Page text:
ADRTs — who does and who doesn’t

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From a letter in the New York Times:

Older adults who do not formally convey their treatment preferences to loved ones create a distressing situation in which children and spouses must make emotionally draining (and costly) decisions about whether to continue or stop life-extending treatment.

As Ms. Jacoby points out, one obstacle to planning is a reluctance to discuss and confront one’s own demise. Yet my research, based on interviews with more than 7,500 Americans, points to another important obstacle: money. Many people complete their advance directives as part of their estate planning; the living will is written up along with one’s will and other documents to protect one’s assets.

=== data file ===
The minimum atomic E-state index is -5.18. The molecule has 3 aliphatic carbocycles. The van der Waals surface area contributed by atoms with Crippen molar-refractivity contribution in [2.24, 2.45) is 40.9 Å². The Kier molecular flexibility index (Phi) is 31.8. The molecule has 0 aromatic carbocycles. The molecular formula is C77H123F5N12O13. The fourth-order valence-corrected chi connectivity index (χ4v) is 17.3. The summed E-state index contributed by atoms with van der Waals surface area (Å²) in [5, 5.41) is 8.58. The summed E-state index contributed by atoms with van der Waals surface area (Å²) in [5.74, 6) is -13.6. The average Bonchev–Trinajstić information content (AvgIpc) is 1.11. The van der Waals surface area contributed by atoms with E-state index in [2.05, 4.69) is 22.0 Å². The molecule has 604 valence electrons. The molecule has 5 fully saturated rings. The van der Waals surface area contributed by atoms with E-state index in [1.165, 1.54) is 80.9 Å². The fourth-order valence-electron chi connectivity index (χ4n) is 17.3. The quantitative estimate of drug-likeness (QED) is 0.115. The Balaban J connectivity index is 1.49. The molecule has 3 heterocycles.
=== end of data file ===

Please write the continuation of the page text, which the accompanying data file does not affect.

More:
But many people with few financial assets to protect do not take the important first step that often kicks off the advance care planning process. People in the lowest quartile of assets are only half as likely as those at the top of the assets ladder to have a living will, to appoint a health care proxy or to discuss their treatment preferences with loved ones.



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